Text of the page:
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G-Sec listing overseas: No plan for tax relief yet

While the revenue department is still working out operational details of the tax structure relating to this listing, a source said the government has been citing its move to junk the 2012 retrospective tax amendment to allay fears about any policy inconsistency in future and win the trust of foreign investors.

G-Sec listing overseas: No plan for tax relief yet
Currently, for listed domestic bonds, the holding period required for taxation as long-term capital gains is one year.

Even as it’s keen on listing certain government securities on overseas bond indices, India is hesitant to extend capital gains tax waivers to foreign investors or freeze the rate at a certain level for fears that it could undermine its sovereign policy-making space in future.

Sources said any such relief may also trigger similar demands from current investors in the domestic bond market who are subject to the capital gains tax. The government has been in talks with JP Morgan and Bloomberg-Barclays for the overseas listing.

While the revenue department is still working out operational details of the tax structure relating to this listing, a source said the government has been citing its move to junk the 2012 retrospective tax amendment to allay fears about any policy inconsistency in future and win the trust of foreign investors.

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Currently, for listed domestic bonds, the holding period required for taxation as long-term capital gains is one year. For holding for more than one year, the tax rate is 10% plus surcharge and cess. Indexation, in such cases, is not available on bonds, barring sovereign gold bonds.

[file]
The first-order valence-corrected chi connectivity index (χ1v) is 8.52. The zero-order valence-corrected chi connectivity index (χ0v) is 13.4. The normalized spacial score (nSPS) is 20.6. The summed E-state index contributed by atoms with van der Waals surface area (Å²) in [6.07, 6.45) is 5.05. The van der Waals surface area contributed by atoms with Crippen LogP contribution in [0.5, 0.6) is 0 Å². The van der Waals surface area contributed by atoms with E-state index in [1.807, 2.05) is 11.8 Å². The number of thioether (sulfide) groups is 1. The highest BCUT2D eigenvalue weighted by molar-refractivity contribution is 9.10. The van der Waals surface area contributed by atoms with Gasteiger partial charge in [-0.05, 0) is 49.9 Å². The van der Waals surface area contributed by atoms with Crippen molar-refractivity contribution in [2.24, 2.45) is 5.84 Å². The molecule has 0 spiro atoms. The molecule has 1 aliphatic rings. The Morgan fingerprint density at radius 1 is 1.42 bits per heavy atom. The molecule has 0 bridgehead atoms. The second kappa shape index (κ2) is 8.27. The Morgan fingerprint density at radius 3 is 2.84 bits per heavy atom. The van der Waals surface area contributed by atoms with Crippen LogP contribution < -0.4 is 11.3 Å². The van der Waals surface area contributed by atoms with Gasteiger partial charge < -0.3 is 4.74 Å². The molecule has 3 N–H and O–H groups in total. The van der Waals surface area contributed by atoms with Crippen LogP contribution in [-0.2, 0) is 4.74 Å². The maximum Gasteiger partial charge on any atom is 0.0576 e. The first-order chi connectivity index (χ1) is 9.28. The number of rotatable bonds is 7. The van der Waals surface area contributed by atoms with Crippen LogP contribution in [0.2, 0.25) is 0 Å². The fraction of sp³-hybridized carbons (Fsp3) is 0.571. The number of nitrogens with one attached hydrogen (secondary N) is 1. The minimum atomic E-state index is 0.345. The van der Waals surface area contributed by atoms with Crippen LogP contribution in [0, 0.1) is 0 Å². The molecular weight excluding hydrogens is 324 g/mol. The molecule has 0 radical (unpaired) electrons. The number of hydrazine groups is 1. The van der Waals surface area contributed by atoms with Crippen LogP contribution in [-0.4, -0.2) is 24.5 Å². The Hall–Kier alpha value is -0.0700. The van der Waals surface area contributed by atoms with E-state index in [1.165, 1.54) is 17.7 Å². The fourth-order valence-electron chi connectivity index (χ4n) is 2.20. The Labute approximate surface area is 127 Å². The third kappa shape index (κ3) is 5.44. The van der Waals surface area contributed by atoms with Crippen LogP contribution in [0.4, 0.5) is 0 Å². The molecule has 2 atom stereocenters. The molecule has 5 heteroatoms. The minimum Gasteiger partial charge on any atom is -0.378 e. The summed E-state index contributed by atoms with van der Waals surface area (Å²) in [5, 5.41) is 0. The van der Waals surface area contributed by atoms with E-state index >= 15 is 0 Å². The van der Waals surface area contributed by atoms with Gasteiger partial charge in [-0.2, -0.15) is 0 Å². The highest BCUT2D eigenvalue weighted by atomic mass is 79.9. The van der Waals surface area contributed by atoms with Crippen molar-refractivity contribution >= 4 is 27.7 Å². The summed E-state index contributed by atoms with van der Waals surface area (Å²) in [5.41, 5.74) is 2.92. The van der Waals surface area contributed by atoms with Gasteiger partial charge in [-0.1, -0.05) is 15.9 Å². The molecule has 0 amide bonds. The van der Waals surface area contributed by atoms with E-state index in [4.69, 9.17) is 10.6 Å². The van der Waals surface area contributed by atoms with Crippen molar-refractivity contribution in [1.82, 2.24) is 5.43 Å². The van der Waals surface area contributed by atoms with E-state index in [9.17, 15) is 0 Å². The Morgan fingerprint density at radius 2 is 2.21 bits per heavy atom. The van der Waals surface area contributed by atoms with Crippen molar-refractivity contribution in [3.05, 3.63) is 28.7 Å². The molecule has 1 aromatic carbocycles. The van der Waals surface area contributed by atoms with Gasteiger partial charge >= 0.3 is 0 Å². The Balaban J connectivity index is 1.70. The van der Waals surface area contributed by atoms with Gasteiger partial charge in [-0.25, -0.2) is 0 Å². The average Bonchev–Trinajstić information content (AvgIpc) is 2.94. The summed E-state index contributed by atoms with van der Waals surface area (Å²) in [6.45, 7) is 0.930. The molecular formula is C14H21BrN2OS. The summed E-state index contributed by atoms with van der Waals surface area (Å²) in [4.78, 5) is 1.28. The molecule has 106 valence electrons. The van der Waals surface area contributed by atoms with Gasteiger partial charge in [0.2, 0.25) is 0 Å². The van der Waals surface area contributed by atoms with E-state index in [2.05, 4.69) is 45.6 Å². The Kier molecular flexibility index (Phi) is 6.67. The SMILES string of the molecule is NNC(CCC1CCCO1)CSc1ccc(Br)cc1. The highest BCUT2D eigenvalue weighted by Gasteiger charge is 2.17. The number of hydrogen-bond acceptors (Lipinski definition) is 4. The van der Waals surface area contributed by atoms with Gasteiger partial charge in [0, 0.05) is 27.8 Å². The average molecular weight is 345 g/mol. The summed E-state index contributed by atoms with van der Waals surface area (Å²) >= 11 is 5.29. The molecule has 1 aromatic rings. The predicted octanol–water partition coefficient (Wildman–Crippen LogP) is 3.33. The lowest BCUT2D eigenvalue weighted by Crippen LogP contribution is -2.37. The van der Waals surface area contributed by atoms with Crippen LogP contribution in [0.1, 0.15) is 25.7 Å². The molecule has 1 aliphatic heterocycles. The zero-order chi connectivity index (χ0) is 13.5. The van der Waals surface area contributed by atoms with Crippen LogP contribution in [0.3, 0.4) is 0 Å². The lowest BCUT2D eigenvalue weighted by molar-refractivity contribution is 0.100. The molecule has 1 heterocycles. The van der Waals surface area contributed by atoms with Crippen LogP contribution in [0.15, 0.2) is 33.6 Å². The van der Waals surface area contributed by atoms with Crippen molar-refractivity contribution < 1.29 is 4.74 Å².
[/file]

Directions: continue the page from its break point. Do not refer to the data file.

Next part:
Moreover, the government’s anxiety over greater capital outflows during tough times following the listing of the securities overseas and its preference for local settlement of securities (just like China) are among the issues that are still being deliberated on. Consequently, as FE reported on September 4, the listing plan is likely to be pushed to early 2023.

JP Morgan reportedly began fresh talks with investors recently about adding India to its emerging market index. This raised expectations of an imminent listing of the country’s securities.

The government is also discussing clearing and settlement issues with Euroclear. Bonds listed on global indices are mostly settled via international platforms, including Euroclear, outside a country’s borders. Sources had earlier said that Euroclear had been pushing India to exempt the transactions from taxes, citing the fact that many other countries, too, follow similar policy.

India’s overseas bond listing plan is aimed at not just financing a portion of the country’s elevated fiscal deficit in the aftermath of the Covid-19 outbreak but deepening its bond market. The move would potentially draw higher foreign flows, as many overseas funds track global indices.

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In March, the government announced its plan to borrow Rs 8.45 trillion from the market through dated securities in the first half of FY23. It has pegged FY23 gross market borrowing at Rs 14.31 trillion (after adjusting for the conversion of short-term maturities into long-dated bonds). The government is unlikely to factor in any potential inflows from the listing of government securities on overseas bond indices when it announces its borrowing calendar for the second half of this fiscal on October 1.

Morgan Stanley last year estimated that $40 billion would flow into Indian government bonds after the inclusion into two of the three global indices —Bloomberg Global Aggregate Index and JPM GBI-EM Global Diversified Index. On an average, $18.5 billion in annual inflows will take place over the next decade. This would push foreign ownership of Indian government papers, currently less than 2%, to 9% by 2031.

The Centre is unlikely to factor in any potential inflows from the listing of certain categories of government securities on overseas bond indices when it finalises its borrowing calendar for the second half of this fiscal later this month.

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